Theories Of Psychology In Group Work Research Paper

Length: 4 pages Sources: 4 Subject: Children Type: Research Paper Paper: #79630563 Related Topics: Social Cognitive Theory, Psychodynamic Theories, Psychodynamic Theory, Social Learning Theory
Excerpt from Research Paper :

¶ … Psychology in Group Work

Learning Theory

There are many theories that describe the process of human development. Most of us have identified with the learning theory. The learning theory has been given credit because it makes sense. In this article, we shall discuss one theory, which the author developed in an educational setting. The focus is on Bandura who is the key theorist in his learning theory (Agnew, 2007). Behaviors are taken into focus in Bandura's learning theory. The theory is significantly useful offering techniques of teaching and modifying of behavior. In the following sections, examples are going to be provided. This study will begin with clarification of the basic concept of the specified theory. This will be followed with a discussion of the theory's practical use: both classroom and clinical application (Bandura, 2006).

The learning theory of Bandura

The learning theory of Bandura provides that we learn from one another through modeling, imitation, and observation. This theory has often been referred to as link between cognitive and behaviorist learning theories. This is because the theory has incorporated motivation, attention, and memory. Bandura provides suggestions, arguing that the learning process must be perceived through observation and modeling behaviors, emotional reactions, and attitudes. Based on his theory, some of the significant features that insinuate learning are as follows:

The features and attention of the observer (level of understanding, interest, and reinforcement of the observer)

Organization and retention of mental association

Both mental and physical practice and exercise

Observed and experienced consequence or motivation by performers of the task


One example of the clinical application is a person trying to overcome the challenge of phobia trying to offer help to another person suffering from the same disorder. Bandura experimented people who had snake phobia. Such people viewed others who disguised being afraid of snakes getting closer to them but knew that they were pretending. The participants who took part in this tried and to their surprise and managed to overcome their fears (Shaffer & Kipp, 2010).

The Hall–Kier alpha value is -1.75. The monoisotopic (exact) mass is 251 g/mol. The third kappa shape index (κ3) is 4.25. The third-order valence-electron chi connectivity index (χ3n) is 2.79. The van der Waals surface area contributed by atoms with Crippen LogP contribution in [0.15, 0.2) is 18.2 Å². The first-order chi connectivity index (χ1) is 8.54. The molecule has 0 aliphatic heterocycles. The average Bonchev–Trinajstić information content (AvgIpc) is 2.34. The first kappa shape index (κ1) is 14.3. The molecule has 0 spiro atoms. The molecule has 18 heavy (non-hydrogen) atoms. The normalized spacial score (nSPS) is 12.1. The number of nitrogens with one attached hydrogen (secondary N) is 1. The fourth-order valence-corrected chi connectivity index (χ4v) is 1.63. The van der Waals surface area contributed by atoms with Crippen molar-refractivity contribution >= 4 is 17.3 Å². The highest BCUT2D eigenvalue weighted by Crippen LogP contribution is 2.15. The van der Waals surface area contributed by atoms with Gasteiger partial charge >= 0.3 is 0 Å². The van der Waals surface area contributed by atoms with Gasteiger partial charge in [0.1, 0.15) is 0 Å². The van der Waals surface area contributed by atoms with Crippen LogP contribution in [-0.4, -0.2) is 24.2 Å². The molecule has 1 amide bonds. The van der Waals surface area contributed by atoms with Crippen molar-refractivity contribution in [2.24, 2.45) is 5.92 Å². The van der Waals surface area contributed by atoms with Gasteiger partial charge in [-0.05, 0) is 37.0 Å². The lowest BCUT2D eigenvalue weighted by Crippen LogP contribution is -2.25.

Classroom Applications

Bandura has employed the theory to design activities meant for both infants and pre-school children. Children usually learn by examples. An infant will always strive to try what they see especially activities that are accompanied with rewards. When communicating with a toddler, one must ensure eloquence, deliberate words, and complete sentences. Infants always transform what they hear to verbal. If the environment of the child is covered with a lot of violence, this is what the child will grow up to be. This might justify the reason why the author suggests the need to monitor the amount of television content that a child is exposed to viewing (Toseland & Rivas, 2012).

The most important period in life is the infancy stage, which is very significant to the basic needs of the child before the child can learn new things. With this tactic, the child can focus his or her attention somewhere else such as productive activities rather than its own wants and needs. In Bandura's theory, he argues that before a child is ready to learn, their needs must be satisfied first. This argument supports point where he states that attention is a necessity in learning by example. When a baby's needs are met, it will be easy to allow them focus more on other activities. Learning outcomes are improved when the activities at hand are prioritized (Gang & Akers, 2006).

If infants are held, scared and left hungry, they will not be able to learn. There is a certain time during infancy when all the needs of infants are met. Infants usually require frequent sleep, love, food, and reassurance thus the planning of lessons for infants is very difficult. At this…